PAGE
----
Fidel Castro’s death: my perspective as a half Cuban

Since Castro’s death, I have felt torn when friends ask me what I think. I grew up in Mexico as the daughter of a Cuban mother, surrounded by my Cuban relatives. As a child, Cuba was a country I only knew through my family’s whispered criticisms of the government, their joyful memories of their youth, and my short visits to see my grandmother. My perspective changed when I grew older and lived there. Continue reading Fidel Castro’s death: my perspective as a half Cuban

Why Do Many Cubans Vote Republican?

Cubans are the only people who can become U.S. residents after one year in the country, thanks to the Cuban Adjustment Act, a law enacted in 1966. After five years, they can get citizenship, making them eligible to vote. Unlike most Latin Americans who support Hillary Clinton, Cubans are split in their political opinions, partly because they disagree on how the United States should proceed in its relations with Cuba. Continue reading Why Do Many Cubans Vote Republican?

The story of a Latino in New York City who supports Trump

Even as many U.S. Hispanics were offended by the Republican candidate’s remarks about Latinos, some still support him. Jaime Steinberg is one of those backing Trump. Steinberg, 78, lives in the Bronx, New York. A Bolivian by birth, he cannot vote because he is not an American citizen. Nonetheless, Steinberg fully supports Trump’s bid for the presidency of the country the immigrant has called home … Continue reading The story of a Latino in New York City who supports Trump

Voting rights volunteers monitor polling stations to protect Latino vote

Volunteers from LatinoJustice’s Nonpartisan Cada Voto Cuenta Election Monitoring Initiative were hard at work on November 8th from dawn to the closing of voting stations. With over 300 volunteers in Florida, South Carolina, Georgia, Pennsylvania, and New York, the civil rights organization sought to ensure that Latino communities were able to make use of their voting rights, and assist them in doing so. La Maquina … Continue reading Voting rights volunteers monitor polling stations to protect Latino vote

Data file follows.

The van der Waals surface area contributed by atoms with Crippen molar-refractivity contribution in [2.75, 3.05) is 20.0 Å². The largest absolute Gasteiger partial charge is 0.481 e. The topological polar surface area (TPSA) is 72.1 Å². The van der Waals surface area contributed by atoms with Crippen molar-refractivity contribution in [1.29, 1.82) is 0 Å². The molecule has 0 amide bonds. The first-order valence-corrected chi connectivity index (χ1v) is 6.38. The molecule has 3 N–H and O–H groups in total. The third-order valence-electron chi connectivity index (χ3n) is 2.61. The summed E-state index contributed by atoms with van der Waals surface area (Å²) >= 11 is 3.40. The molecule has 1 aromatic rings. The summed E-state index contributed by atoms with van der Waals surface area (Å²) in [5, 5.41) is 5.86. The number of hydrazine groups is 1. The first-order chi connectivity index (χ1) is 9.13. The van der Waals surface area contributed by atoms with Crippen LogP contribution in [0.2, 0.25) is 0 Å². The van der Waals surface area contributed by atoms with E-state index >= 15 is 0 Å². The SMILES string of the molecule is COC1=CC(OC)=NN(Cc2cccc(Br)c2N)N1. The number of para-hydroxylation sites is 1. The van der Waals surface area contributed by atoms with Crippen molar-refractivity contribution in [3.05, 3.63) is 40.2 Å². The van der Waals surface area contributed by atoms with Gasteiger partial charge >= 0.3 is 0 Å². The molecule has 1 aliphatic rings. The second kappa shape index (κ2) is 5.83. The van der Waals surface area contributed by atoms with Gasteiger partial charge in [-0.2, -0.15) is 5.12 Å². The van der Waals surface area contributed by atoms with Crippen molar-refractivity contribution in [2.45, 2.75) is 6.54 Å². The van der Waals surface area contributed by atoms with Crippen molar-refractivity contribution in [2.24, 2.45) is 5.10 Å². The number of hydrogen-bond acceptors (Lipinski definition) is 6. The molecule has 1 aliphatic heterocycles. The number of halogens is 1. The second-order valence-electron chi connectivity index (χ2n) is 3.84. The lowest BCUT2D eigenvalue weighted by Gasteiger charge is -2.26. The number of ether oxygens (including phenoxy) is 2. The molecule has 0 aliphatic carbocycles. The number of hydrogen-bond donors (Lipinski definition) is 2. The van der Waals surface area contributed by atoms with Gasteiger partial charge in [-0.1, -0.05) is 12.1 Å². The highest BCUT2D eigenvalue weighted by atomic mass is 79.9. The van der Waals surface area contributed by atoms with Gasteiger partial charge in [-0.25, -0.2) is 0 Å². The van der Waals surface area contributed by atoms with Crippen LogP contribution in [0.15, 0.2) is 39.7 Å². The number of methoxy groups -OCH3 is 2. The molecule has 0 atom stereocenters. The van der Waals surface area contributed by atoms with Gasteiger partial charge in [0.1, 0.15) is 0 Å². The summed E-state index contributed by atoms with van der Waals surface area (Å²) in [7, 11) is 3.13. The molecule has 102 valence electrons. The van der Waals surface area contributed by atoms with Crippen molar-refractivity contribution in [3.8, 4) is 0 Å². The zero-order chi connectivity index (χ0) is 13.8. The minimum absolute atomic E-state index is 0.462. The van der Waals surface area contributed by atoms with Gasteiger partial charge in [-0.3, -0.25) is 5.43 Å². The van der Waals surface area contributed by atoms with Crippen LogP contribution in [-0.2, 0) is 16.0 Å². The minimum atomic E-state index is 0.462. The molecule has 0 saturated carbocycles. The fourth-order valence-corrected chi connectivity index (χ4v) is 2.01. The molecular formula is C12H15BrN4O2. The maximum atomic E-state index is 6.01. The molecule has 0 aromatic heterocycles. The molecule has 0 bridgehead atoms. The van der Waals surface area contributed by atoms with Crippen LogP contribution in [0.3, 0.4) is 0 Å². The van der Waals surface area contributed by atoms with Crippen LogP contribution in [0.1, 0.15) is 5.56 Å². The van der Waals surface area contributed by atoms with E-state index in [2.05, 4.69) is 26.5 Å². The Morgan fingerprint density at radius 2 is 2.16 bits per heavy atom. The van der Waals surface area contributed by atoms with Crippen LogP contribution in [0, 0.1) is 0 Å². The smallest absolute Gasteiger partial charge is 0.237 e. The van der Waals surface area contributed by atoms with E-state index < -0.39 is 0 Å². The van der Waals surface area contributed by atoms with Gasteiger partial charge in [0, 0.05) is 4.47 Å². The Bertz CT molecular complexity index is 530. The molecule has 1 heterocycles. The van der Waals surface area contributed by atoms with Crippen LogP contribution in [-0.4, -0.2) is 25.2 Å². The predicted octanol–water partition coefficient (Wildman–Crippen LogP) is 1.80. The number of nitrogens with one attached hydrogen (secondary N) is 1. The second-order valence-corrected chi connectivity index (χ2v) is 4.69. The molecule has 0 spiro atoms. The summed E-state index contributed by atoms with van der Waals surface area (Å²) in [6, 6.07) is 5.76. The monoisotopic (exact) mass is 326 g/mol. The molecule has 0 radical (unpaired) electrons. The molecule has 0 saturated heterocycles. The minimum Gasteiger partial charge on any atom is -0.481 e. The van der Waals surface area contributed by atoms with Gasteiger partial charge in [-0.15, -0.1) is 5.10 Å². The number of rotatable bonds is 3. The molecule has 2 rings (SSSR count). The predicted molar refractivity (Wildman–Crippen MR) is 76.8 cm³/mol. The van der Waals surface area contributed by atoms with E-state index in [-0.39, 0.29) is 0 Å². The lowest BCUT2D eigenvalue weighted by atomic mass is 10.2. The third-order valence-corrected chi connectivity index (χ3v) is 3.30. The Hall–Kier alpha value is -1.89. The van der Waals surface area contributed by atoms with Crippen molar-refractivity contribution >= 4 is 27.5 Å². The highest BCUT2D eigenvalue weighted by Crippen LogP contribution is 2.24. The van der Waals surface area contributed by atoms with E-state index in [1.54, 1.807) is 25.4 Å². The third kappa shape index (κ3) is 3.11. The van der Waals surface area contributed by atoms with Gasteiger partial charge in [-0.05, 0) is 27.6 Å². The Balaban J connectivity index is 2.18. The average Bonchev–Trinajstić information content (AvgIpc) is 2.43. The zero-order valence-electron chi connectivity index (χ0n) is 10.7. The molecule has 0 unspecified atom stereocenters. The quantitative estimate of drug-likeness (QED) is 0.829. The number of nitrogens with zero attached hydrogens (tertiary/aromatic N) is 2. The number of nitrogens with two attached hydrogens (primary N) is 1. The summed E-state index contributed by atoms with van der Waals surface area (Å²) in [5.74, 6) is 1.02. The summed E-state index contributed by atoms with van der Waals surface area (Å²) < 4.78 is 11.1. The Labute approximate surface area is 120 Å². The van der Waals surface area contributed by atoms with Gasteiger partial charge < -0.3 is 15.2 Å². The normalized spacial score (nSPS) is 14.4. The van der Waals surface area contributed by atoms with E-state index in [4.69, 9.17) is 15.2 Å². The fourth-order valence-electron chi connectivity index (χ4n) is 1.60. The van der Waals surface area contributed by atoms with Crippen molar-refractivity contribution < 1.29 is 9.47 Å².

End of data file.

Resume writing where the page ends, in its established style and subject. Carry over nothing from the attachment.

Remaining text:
Inwood Goes to Vote, 72% of Population Is Immigrant

Washington Heights and Inwood extend from 155th Street to the northern tip of Manhattan. With nearly half of its population comprised of immigrants and 72% self-identifying as Hispanic or Latino according to New York census data, the area is also home to the largest Dominican community in the city. As Latino voters across the country flock to the polls in record numbers to cast their ballots … Continue reading Inwood Goes to Vote, 72% of Population Is Immigrant

Getting Out the Vote South of the Border

More than 100 Americans packed into Sereno Moreno, a cantina in a trendy neighborhood in Mexico City, to watch the second presidential debate on Oct. 9. CNN blared in English on the nine TV screens suspended from the walls around the room, while two friendly retirees wearing dark blue “Hillary for President 2016” T-shirts welcomed attendees and instructed them to sign in. Beside the retirees, volunteers … Continue reading Getting Out the Vote South of the Border

Hamilton Heights Hispanics Turn Out to Vote

Joaquin arrives at the polling station on 626 de Riverside Drive and calls out to a man waiting outside, pointing to him and asking: “Trump?” The answer comes in Spanish and leaves no room for doubt: “Are you kidding?” Joaquin cannot help but show his dismay, “I can’t believe it!” Like Joaquin, many voters coming and going from the River View residential building are latinos, … Continue reading Hamilton Heights Hispanics Turn Out to Vote

Across the Border, Authors Speak

Whether driven by careers, economic opportunity or following artistic pursuits, many Mexicans and Americans move across their shared border. This is true of authors David Lida and Álvaro Enrigue, who have created lives on the other side. Lida, from New York City, first travelled as a tourist to Mexico and has lived in Mexico City since 1990, working as a journalist and author. He is … Continue reading Across the Border, Authors Speak